IF there was any country that has a diversity of cultures to exhibit to the world, Malaysia would be an outstanding candidate. Simply look around and you will see Malaysia in all its colours. Diversity enriches our lives. Much as the biological diversity of an ecosystem increases its stability and productivity, cultural diversity brings together the resources and talents of many people for the benefit of a nation.
Sadly, the differences among us form the bases of fear, bigotry and violence. Yet, consider how dull life would be if we all looked alike, thought alike and acted alike. By learning to recognise our similarities and appreciate our differences, we can overcome prejudice and work towards a more peaceful and productive nation.
In Malaysia, people may fear diversity because change makes them uncomfortable. Others feel threatened because they perceive increased participation by underrepresented groups in the workplace and the political process as a challenge to their power.
A key way of addressing intolerance is through a quality education system. Education universalises the human spirit. A person cannot be universalised if he exists only in one world, that is, the world of his ethnic group, his neighbourhood, his religion or his family. The word "university" is related to this idea. Our lives are improved when we understand and appreciate many worlds.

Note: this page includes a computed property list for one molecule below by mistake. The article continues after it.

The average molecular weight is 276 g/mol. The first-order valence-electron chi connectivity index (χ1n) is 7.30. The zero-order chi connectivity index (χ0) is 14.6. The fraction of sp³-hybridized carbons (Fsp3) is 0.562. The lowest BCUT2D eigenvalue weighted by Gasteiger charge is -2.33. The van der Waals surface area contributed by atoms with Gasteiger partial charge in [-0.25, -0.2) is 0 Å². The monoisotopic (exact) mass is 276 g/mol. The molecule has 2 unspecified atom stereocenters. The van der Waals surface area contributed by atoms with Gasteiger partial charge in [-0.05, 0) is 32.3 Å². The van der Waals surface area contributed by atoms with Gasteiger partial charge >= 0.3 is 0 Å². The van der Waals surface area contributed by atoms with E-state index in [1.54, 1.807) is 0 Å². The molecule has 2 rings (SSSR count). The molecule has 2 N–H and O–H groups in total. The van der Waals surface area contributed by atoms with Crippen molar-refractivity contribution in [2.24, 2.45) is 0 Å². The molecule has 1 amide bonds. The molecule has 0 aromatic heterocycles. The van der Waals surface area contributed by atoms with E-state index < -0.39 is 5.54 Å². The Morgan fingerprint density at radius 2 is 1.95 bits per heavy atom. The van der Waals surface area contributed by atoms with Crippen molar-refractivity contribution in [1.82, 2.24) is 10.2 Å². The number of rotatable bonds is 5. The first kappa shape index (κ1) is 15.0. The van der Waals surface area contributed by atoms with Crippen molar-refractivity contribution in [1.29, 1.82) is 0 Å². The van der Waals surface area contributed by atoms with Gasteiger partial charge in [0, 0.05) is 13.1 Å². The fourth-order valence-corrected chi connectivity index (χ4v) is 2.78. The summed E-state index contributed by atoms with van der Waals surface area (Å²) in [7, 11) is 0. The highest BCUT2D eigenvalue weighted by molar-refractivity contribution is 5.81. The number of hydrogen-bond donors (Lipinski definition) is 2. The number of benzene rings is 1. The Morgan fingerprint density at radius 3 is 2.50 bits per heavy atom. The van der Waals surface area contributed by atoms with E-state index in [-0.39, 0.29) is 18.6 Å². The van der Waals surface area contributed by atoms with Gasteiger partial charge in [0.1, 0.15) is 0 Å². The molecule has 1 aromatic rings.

It has been said that if you gain a new language, you gain a new world. When our spirit is universalised, we can cross boundaries and feel comfortable in other worlds. We can teach and learn from others to acquire respect for the human condition.
Therefore, parents have a critical role in shaping children's views about diversity. If we remain silent, they will take their cue from other sources. You can help children develop their own attitudes towards cultural diversity by giving them accurate information about their heritage and other cultures and by helping them to understand that bigotry and intolerance are hurtful.
Building and maintaining a healthy self-identity is a life-long process and includes learning to get along with people different from ourselves.
Children need to be taught to respect others and not to pre-judge them. Help them see that there is much to learn from people who are different from ourselves, including those who live far away or lived long ago. We must teach them to behave respectfully towards other people and make it clear that it is wrong to tease or reject a person because of his appearance or heritage.
Bias based on gender, race, disability or social class creates obstacles to children's development. Children can learn at an early age to resist bias and to value the differences between people as much as the similarities.
Teach them how to challenge biases and let them know that unjust things can be changed, and that they can help change them.
We are the role models in our children's life.
So let us start by treating others with respect, avoid using stereotypes, making it clear that prejudice is wrong, not allowing bigoted comments by others, even friends or family members, to go unchallenged.
If we endow our children with self-esteem and respect for others, we help them grow into adults who will celebrate diversity and make Malaysia heaven on earth.